What we know about COVID-19 is constantly changing, with new information in news reports and Facebook feeds constantly vying for attention. As pet owners, we all share a concern for keeping our pets healthy and also staying healthy ourselves. As of this writing, the newest headline was of a German Shepherd from New York State testing positive for COVID. This dog is being touted as the first dog in the U.S. with the disease. But wait, you may say if you have been paying attention, what about that Pug in North Carolina that tested positive in May? Well, that dog was tested through a Duke University surveillance program. As it turns out, the results of that dog’s tests were inconclusive. A follow-up test for the virus was negative and the dog never developed antibodies. This new case is in a dog with positive virus tests and positive antibody tests.
So how worried should you be? Put it into perspective – the two major U.S. veterinary laboratories have been conducting virus surveillance studies on samples sent in for other testing since February. We are talking about more than 8,000 samples. So far, only one dog and two cats have tested positive for COVID. These samples have been from all over the country, including hot spots like Seattle and New York. So the chances of our pets contracting the disease are quite small, but not zero.
We know that animals can contract the disease from us. Two of the positive animals in the surveillance study lived in households with sick family members. And we all remember the tigers at the Bronx Zoo, who contracted the disease from a pre-symptomatic caretaker. The important thing to remember is that these animals were the exception, and all had only mild disease and all recovered. So the next question is can we get COVID from our pets? As of this writing, there have been no cases (world-wide) where humans have contracted COVID from a household pet. This disease is being driven by human to human transmission through respiratory droplets. Could animals carry the virus to you on their fur? There have been extensive studies on what surfaces allow the virus to live on them. Non-porous surfaces (like stainless steel) allow the virus to persist for days if not cleaned. Porous surfaces like clothing and cardboard have been shown to be less hospitable for viruses. Pet fur is quite porous so it is unlikely to transmit the virus based on what we know. The USDA considers the risk of pets spreading the disease to people to be low.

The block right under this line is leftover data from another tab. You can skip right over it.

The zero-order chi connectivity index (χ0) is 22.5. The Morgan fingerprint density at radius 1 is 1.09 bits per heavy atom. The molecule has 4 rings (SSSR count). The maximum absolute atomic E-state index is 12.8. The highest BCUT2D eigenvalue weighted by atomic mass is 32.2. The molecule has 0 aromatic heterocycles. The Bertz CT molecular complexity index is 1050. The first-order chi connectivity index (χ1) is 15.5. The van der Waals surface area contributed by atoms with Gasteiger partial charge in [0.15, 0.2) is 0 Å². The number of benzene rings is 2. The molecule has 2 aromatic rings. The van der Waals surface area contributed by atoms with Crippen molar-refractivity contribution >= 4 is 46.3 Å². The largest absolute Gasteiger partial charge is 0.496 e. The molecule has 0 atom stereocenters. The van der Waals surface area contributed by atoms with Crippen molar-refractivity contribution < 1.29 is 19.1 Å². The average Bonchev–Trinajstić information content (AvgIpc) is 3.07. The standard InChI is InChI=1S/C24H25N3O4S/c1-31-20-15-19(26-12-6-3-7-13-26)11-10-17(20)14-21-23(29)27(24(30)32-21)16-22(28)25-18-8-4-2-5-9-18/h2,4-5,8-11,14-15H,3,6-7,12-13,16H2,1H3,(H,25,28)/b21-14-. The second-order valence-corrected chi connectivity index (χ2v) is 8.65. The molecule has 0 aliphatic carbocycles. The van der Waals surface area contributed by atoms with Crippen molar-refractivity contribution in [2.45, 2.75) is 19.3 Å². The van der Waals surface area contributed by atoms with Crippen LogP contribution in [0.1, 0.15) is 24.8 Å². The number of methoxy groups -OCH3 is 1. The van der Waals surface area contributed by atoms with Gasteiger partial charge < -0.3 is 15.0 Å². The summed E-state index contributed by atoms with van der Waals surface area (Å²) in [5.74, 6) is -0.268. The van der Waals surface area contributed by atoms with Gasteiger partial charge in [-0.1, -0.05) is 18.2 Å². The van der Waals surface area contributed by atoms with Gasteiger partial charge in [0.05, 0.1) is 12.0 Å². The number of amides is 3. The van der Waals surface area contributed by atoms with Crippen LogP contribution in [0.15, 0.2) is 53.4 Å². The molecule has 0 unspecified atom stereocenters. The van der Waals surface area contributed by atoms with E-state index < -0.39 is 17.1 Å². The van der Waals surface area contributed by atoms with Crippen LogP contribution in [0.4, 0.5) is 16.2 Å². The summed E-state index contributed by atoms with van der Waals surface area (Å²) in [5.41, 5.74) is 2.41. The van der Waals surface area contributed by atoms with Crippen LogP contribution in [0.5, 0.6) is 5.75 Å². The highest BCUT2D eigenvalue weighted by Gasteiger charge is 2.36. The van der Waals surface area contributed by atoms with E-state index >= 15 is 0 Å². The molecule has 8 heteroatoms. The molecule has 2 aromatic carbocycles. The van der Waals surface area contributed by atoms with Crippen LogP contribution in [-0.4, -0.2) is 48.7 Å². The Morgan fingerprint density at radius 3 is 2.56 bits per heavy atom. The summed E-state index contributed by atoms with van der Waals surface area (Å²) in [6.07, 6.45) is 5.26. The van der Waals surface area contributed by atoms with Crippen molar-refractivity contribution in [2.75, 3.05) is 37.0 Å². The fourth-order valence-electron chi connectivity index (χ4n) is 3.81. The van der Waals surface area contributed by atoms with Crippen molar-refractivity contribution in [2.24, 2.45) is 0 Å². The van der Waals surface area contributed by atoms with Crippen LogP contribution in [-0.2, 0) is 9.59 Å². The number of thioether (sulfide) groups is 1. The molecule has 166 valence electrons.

The best advice is if you are ill, then social distancing rules extend to your pets as well. Ask another family member to care for your pet to avoid contaminating them with the virus. If it is not possible, then treat your pet as possibly infected, meaning they should be quarantined with you. Cats should stay indoors and dogs should be kept on a leash.
Should you have any questions, comments or concerns, please don't hesitate to contact us by phone at 845-876-6008, or by e-mail at [email protected].
Thank you for choosing us to be part of your pet's healthcare team!
With warmest regards,
Your friends at Rhinebeck Animal Hospital